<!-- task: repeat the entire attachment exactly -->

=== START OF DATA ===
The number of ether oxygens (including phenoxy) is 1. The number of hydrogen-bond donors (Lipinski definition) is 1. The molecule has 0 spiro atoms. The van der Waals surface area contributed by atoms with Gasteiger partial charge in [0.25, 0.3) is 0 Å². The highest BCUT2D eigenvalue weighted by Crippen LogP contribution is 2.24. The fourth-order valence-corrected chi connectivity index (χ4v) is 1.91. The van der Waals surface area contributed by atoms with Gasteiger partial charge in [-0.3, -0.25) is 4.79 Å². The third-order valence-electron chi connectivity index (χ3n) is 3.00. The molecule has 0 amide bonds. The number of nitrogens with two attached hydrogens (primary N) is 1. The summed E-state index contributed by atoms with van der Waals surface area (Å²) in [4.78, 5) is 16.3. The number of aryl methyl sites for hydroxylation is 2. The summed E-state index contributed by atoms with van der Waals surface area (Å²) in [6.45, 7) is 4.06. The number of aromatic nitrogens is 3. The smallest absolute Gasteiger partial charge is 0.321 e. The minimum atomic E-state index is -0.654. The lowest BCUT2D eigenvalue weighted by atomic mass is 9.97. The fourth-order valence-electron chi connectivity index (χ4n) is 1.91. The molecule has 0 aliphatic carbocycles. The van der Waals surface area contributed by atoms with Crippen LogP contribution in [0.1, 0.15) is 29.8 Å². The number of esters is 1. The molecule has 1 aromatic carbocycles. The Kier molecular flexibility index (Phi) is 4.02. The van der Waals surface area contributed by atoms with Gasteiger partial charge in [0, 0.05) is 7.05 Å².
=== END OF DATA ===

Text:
The number of ether oxygens (including phenoxy) is 1. The number of hydrogen-bond donors (Lipinski definition) is 1. The molecule has 0 spiro atoms. The van der Waals surface area contributed by atoms with Gasteiger partial charge in [0.25, 0.3) is 0 Å². The highest BCUT2D eigenvalue weighted by Crippen LogP contribution is 2.24. The fourth-order valence-corrected chi connectivity index (χ4v) is 1.91. The van der Waals surface area contributed by atoms with Gasteiger partial charge in [-0.3, -0.25) is 4.79 Å². The third-order valence-electron chi connectivity index (χ3n) is 3.00. The molecule has 0 amide bonds. The number of nitrogens with two attached hydrogens (primary N) is 1. The summed E-state index contributed by atoms with van der Waals surface area (Å²) in [4.78, 5) is 16.3. The number of aryl methyl sites for hydroxylation is 2. The summed E-state index contributed by atoms with van der Waals surface area (Å²) in [6.45, 7) is 4.06. The number of aromatic nitrogens is 3. The smallest absolute Gasteiger partial charge is 0.321 e. The minimum atomic E-state index is -0.654. The lowest BCUT2D eigenvalue weighted by atomic mass is 9.97. The fourth-order valence-electron chi connectivity index (χ4n) is 1.91. The molecule has 0 aliphatic carbocycles. The van der Waals surface area contributed by atoms with Crippen LogP contribution in [0.1, 0.15) is 29.8 Å². The number of esters is 1. The molecule has 1 aromatic carbocycles. The Kier molecular flexibility index (Phi) is 4.02. The van der Waals surface area contributed by atoms with Gasteiger partial charge in [0, 0.05) is 7.05 Å².